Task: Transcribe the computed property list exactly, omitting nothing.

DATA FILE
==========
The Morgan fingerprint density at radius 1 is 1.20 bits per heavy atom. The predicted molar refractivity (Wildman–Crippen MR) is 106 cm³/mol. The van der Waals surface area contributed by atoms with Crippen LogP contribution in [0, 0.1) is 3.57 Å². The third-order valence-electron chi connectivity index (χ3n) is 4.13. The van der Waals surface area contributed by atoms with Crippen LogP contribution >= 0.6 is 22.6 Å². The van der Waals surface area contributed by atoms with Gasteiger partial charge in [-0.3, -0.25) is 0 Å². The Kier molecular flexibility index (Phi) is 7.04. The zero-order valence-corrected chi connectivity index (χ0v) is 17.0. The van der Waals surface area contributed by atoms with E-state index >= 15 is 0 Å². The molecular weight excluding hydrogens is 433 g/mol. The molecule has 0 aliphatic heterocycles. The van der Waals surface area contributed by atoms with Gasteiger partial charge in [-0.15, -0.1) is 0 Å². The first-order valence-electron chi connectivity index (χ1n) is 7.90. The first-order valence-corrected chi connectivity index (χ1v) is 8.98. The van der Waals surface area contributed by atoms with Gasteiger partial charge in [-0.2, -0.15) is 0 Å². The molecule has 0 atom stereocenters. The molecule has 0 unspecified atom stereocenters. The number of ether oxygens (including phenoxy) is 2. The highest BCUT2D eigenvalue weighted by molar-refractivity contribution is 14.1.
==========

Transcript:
The Morgan fingerprint density at radius 1 is 1.20 bits per heavy atom. The predicted molar refractivity (Wildman–Crippen MR) is 106 cm³/mol. The van der Waals surface area contributed by atoms with Crippen LogP contribution in [0, 0.1) is 3.57 Å². The third-order valence-electron chi connectivity index (χ3n) is 4.13. The van der Waals surface area contributed by atoms with Crippen LogP contribution >= 0.6 is 22.6 Å². The van der Waals surface area contributed by atoms with Gasteiger partial charge in [-0.3, -0.25) is 0 Å². The Kier molecular flexibility index (Phi) is 7.04. The zero-order valence-corrected chi connectivity index (χ0v) is 17.0. The van der Waals surface area contributed by atoms with E-state index >= 15 is 0 Å². The molecular weight excluding hydrogens is 433 g/mol. The molecule has 0 aliphatic heterocycles. The van der Waals surface area contributed by atoms with Gasteiger partial charge in [-0.15, -0.1) is 0 Å². The first-order valence-electron chi connectivity index (χ1n) is 7.90. The first-order valence-corrected chi connectivity index (χ1v) is 8.98. The van der Waals surface area contributed by atoms with Gasteiger partial charge in [-0.2, -0.15) is 0 Å². The molecule has 0 atom stereocenters. The molecule has 0 unspecified atom stereocenters. The number of ether oxygens (including phenoxy) is 2. The highest BCUT2D eigenvalue weighted by molar-refractivity contribution is 14.1.